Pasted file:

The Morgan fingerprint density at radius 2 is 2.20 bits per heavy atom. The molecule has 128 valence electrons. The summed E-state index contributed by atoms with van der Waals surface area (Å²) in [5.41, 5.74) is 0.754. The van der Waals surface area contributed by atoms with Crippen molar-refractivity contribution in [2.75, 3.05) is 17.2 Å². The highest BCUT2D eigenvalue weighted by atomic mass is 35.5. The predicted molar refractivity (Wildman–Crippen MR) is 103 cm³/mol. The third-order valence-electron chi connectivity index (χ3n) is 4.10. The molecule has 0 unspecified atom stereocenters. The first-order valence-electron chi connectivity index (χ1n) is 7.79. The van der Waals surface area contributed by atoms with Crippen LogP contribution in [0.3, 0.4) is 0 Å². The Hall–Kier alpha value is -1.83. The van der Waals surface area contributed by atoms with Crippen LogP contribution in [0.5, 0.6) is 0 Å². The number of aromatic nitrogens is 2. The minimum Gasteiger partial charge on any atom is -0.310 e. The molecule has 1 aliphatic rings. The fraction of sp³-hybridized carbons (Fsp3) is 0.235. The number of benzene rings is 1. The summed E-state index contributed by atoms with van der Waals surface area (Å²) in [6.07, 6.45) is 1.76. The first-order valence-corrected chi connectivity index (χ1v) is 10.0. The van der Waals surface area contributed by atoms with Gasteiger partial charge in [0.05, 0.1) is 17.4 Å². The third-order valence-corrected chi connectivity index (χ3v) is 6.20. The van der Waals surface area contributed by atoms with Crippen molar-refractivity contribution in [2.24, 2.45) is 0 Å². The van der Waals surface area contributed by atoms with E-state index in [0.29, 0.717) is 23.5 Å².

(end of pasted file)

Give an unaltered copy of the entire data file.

The Morgan fingerprint density at radius 2 is 2.20 bits per heavy atom. The molecule has 128 valence electrons. The summed E-state index contributed by atoms with van der Waals surface area (Å²) in [5.41, 5.74) is 0.754. The van der Waals surface area contributed by atoms with Crippen molar-refractivity contribution in [2.75, 3.05) is 17.2 Å². The highest BCUT2D eigenvalue weighted by atomic mass is 35.5. The predicted molar refractivity (Wildman–Crippen MR) is 103 cm³/mol. The third-order valence-electron chi connectivity index (χ3n) is 4.10. The molecule has 0 unspecified atom stereocenters. The first-order valence-electron chi connectivity index (χ1n) is 7.79. The van der Waals surface area contributed by atoms with Crippen LogP contribution in [0.3, 0.4) is 0 Å². The Hall–Kier alpha value is -1.83. The van der Waals surface area contributed by atoms with Crippen LogP contribution in [0.5, 0.6) is 0 Å². The number of aromatic nitrogens is 2. The minimum Gasteiger partial charge on any atom is -0.310 e. The molecule has 1 aliphatic rings. The fraction of sp³-hybridized carbons (Fsp3) is 0.235. The number of benzene rings is 1. The summed E-state index contributed by atoms with van der Waals surface area (Å²) in [6.07, 6.45) is 1.76. The first-order valence-corrected chi connectivity index (χ1v) is 10.0. The van der Waals surface area contributed by atoms with Gasteiger partial charge in [0.05, 0.1) is 17.4 Å². The third-order valence-corrected chi connectivity index (χ3v) is 6.20. The van der Waals surface area contributed by atoms with Crippen molar-refractivity contribution in [2.24, 2.45) is 0 Å². The van der Waals surface area contributed by atoms with E-state index in [0.29, 0.717) is 23.5 Å².